Roche announced that the European Commission (EC) has granted a marketing authorisation for TECENTRIQ (atezolizumab) as a monotherapy for the treatment of people with locally advanced or metastatic non-small cell lung cancer (NSCLC) after they have been previously treated with chemotherapy regardless of PD-L1 status. People with EGFR-activating mutations or ALK-positive tumour mutations should also have received targeted therapy before receiving TECENTRIQ. This approval is based on results from the large randomised Phase III OAK study and the randomised Phase II POPLAR study.1,2The Phase III OAKstudy showed that TECENTRIQ helped people in the overall study population live a median of 13.8 months–4.2 months longer than those treated with docetaxel chemotherapy (median OS: 13.8 vs 9.6 months; hazard ratio [HR] = 0.73, 95% confidence interval [CI]: 0.62, 0.87).
The EC has also granted marketing authorisation for TECENTRIQ as a monotherapy for the treatment of people with locally advanced or metastatic urothelial carcinoma (mUC) who have been previously treated with a platinum-containing chemotherapy or who are considered ineligible for cisplatin chemotherapy, regardless of PD-L1 status. This approval is based on results from the randomised Phase III IMvigor211 study and cohorts 1 and 2 from the single-arm Phase II IMvigor210 study. The Phase III IMvigor211 study did not meet its primary endpoint of OS, compared with chemotherapy. However, the study showed that the median duration of response (mDOR), a secondary endpoint, for those receiving TECENTRIQ was 21.7 months (95% CI: 13.0, 21.7) in the overall study population, compared with 7.4 months (95% CI: 6.1, 10.3) for those receiving chemotherapy.3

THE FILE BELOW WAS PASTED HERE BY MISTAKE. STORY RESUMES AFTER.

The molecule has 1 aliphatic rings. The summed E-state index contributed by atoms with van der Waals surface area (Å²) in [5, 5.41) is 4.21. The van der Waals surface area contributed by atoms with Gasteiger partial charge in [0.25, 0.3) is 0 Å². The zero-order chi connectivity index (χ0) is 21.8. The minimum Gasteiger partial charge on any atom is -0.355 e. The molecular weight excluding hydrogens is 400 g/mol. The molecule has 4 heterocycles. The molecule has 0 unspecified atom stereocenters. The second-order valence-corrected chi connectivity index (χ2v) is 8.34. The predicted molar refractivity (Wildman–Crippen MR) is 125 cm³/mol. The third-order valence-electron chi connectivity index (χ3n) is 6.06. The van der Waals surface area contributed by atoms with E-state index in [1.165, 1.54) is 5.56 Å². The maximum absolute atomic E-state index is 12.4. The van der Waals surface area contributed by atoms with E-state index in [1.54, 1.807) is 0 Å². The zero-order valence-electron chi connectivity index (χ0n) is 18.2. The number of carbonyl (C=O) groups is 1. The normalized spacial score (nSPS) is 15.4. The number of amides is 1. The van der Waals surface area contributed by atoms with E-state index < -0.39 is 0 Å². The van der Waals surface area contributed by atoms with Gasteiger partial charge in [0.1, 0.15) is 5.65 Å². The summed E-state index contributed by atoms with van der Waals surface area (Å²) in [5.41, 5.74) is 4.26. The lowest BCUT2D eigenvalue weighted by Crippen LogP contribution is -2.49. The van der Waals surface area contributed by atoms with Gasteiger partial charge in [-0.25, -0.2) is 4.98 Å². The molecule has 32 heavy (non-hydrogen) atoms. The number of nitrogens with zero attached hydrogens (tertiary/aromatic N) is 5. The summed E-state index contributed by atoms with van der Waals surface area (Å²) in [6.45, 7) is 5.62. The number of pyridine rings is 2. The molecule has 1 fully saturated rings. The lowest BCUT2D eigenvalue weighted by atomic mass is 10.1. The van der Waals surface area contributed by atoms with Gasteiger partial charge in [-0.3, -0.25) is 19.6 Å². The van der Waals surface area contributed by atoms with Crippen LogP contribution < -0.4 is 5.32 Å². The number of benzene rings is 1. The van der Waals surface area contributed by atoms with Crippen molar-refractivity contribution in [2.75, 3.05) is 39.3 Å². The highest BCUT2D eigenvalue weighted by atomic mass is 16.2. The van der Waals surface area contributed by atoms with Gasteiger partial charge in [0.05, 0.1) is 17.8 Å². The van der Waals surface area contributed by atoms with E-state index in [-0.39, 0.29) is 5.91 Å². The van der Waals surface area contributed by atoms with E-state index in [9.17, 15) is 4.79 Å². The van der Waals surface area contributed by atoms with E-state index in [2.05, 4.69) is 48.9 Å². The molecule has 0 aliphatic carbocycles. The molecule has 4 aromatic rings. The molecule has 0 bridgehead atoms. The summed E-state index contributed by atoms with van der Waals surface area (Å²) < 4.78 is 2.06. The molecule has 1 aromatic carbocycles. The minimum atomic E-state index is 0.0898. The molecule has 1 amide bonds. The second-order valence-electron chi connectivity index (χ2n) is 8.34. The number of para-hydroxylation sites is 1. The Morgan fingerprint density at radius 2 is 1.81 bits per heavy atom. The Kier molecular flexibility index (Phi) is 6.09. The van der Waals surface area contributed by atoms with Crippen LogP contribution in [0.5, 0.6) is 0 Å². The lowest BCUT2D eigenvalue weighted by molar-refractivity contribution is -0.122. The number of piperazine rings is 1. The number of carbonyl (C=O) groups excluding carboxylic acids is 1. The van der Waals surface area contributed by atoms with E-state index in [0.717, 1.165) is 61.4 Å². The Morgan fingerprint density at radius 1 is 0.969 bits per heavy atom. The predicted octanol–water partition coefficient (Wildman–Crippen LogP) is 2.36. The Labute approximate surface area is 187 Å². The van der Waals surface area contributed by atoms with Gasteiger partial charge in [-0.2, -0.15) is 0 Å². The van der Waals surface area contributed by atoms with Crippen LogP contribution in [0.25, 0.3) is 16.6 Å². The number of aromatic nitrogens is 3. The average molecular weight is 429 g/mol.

At the time of data cutoff, the majority (63%) of people who responded to treatment with TECENTRIQ continued to respond, compared with 21% of people treated with chemotherapy. Results from cohort 1 of the Phase II IMvigor210 study showed that TECENTRIQ achieved a median OS of 15.9 months (10.4, NE) in the overall study population.
“We are delighted that the European Commission has approved TECENTRIQ, the first anti-PD-L1 cancer immunotherapy approved in the EU, as a monotherapy in both advanced bladder and advanced lung cancer”, said Sandra Horning, MD, Roche’s Chief Medical Officer and Head of Global Product Development. “The totality of the data for TECENTRIQ across all indications including long-term responses in advanced bladder cancer and the overall survival advantage observed in our phase III advanced lung cancer study means that we are able to extend the benefits of TECENTRIQ to people living with these types of cancer regardless of their levels of PD-L1 expression.”
TECENTRIQ is already approved in the USA and in several other countries for people with metastatic NSCLC – and for people with locally advanced or mUC who are not eligible for cisplatin chemotherapy, or who have had disease progression during or following platinum-containing therapy.
Filed Under: Drug Discovery